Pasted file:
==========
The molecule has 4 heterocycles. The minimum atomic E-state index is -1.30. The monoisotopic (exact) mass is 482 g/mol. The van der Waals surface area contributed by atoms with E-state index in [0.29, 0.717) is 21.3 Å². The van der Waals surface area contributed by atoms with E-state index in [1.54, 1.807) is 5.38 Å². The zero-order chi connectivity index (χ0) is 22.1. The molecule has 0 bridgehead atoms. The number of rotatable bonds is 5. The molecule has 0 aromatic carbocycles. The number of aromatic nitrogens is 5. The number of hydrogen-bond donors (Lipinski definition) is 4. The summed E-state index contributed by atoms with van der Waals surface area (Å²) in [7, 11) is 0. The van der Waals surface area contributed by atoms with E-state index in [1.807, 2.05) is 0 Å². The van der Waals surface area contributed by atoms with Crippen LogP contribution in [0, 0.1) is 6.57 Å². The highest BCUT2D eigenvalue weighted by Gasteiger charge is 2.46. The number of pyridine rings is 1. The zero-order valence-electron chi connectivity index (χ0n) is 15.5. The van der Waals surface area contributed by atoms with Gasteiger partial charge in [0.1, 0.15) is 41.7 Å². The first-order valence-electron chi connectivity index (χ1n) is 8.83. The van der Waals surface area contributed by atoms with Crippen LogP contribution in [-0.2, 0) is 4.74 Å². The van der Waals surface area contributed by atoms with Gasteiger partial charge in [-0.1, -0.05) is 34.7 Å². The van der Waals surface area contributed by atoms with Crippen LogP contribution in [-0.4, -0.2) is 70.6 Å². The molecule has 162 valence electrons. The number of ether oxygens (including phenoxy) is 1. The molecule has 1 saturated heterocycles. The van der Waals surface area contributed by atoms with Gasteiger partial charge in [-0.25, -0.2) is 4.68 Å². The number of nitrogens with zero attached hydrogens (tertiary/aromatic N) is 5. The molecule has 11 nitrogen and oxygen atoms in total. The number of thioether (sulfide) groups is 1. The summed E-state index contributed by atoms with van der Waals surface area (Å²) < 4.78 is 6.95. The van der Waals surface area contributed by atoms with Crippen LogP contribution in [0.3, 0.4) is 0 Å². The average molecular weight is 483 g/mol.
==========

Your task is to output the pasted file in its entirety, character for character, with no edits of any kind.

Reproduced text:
The molecule has 4 heterocycles. The minimum atomic E-state index is -1.30. The monoisotopic (exact) mass is 482 g/mol. The van der Waals surface area contributed by atoms with E-state index in [0.29, 0.717) is 21.3 Å². The van der Waals surface area contributed by atoms with E-state index in [1.54, 1.807) is 5.38 Å². The zero-order chi connectivity index (χ0) is 22.1. The molecule has 0 bridgehead atoms. The number of rotatable bonds is 5. The molecule has 0 aromatic carbocycles. The number of aromatic nitrogens is 5. The number of hydrogen-bond donors (Lipinski definition) is 4. The summed E-state index contributed by atoms with van der Waals surface area (Å²) in [7, 11) is 0. The van der Waals surface area contributed by atoms with E-state index in [1.807, 2.05) is 0 Å². The van der Waals surface area contributed by atoms with Crippen LogP contribution in [0, 0.1) is 6.57 Å². The highest BCUT2D eigenvalue weighted by Gasteiger charge is 2.46. The number of pyridine rings is 1. The zero-order valence-electron chi connectivity index (χ0n) is 15.5. The van der Waals surface area contributed by atoms with Gasteiger partial charge in [0.1, 0.15) is 41.7 Å². The first-order valence-electron chi connectivity index (χ1n) is 8.83. The van der Waals surface area contributed by atoms with Crippen LogP contribution in [-0.2, 0) is 4.74 Å². The van der Waals surface area contributed by atoms with Gasteiger partial charge in [-0.1, -0.05) is 34.7 Å². The van der Waals surface area contributed by atoms with Crippen LogP contribution in [-0.4, -0.2) is 70.6 Å². The molecule has 162 valence electrons. The number of ether oxygens (including phenoxy) is 1. The molecule has 1 saturated heterocycles. The van der Waals surface area contributed by atoms with Gasteiger partial charge in [-0.25, -0.2) is 4.68 Å². The number of nitrogens with zero attached hydrogens (tertiary/aromatic N) is 5. The molecule has 11 nitrogen and oxygen atoms in total. The number of thioether (sulfide) groups is 1. The summed E-state index contributed by atoms with van der Waals surface area (Å²) < 4.78 is 6.95. The van der Waals surface area contributed by atoms with Crippen LogP contribution in [0.3, 0.4) is 0 Å². The average molecular weight is 483 g/mol.